Sunday, August 6, 2017

Native Americans in a Lunar Eclipse by William Rimmer (American artist, 1816-1879)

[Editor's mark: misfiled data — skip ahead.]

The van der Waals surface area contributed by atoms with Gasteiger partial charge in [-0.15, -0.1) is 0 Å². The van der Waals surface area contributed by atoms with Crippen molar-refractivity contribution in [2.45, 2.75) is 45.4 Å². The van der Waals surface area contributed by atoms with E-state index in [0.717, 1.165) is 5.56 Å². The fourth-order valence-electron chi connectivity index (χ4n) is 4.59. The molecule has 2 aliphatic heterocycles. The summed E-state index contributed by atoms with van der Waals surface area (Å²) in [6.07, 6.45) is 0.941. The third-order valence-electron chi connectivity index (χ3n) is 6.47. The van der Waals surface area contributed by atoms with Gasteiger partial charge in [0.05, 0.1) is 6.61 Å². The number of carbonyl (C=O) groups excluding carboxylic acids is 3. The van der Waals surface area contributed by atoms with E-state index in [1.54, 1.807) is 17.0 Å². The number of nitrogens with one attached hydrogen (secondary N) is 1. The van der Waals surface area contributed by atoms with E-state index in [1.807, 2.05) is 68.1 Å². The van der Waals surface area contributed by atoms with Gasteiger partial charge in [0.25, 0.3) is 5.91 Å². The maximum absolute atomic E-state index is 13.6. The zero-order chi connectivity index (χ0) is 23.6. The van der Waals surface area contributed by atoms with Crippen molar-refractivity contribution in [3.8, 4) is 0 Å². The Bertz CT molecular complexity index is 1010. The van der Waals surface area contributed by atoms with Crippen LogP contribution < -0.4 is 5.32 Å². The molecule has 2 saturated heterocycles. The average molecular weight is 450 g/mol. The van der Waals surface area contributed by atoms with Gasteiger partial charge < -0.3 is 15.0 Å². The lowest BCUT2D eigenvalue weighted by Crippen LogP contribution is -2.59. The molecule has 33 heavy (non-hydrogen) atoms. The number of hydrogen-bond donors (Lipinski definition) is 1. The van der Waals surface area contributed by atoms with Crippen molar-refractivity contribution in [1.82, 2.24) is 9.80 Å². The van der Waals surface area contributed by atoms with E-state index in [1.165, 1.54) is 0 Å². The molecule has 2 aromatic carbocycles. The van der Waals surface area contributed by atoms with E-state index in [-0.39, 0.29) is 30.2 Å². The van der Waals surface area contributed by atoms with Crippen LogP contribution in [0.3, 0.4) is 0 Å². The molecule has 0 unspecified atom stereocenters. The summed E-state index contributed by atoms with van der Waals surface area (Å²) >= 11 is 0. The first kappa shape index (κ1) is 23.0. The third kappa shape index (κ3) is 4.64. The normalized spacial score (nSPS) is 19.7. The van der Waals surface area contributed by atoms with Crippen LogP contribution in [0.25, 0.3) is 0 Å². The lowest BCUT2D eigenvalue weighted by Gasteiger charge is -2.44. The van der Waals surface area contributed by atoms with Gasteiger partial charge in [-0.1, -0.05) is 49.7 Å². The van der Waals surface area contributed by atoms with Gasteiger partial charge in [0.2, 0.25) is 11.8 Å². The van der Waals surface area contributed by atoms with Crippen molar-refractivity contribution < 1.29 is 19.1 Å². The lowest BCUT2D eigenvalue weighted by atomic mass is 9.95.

William Rimmer (American artist, 1816-1879) Native Americans in a Lunar Eclipse. Every year, there are at least 2 lunar eclipses and as many as 5, although total lunar eclipses are significantly less common. A lunar eclipse always occurs about 2 weeks before or after a solar eclipse. On some occasions, a lunar eclipse can be both preceded and followed by a solar eclipse.  A lunar eclipse occurs when the Moon passes directly behind the Earth into its umbra (shadow). This can occur only when the sun, Earth, and moon are aligned (in "syzygy") exactly, or very closely so, with the Earth in the middle. Hence, a lunar eclipse can occur only the night of a full moon. The type and length of an eclipse depend upon the Moon's location relative to its orbital nodes.  A total lunar eclipse has the direct sunlight completely blocked by the earth's shadow. The only light seen is refracted through the earth's shadow. This light looks red for the same reason that the sunset looks red, due to rayleigh scattering of the more blue light. Because of its reddish color, a total lunar eclipse is sometimes called a blood moon.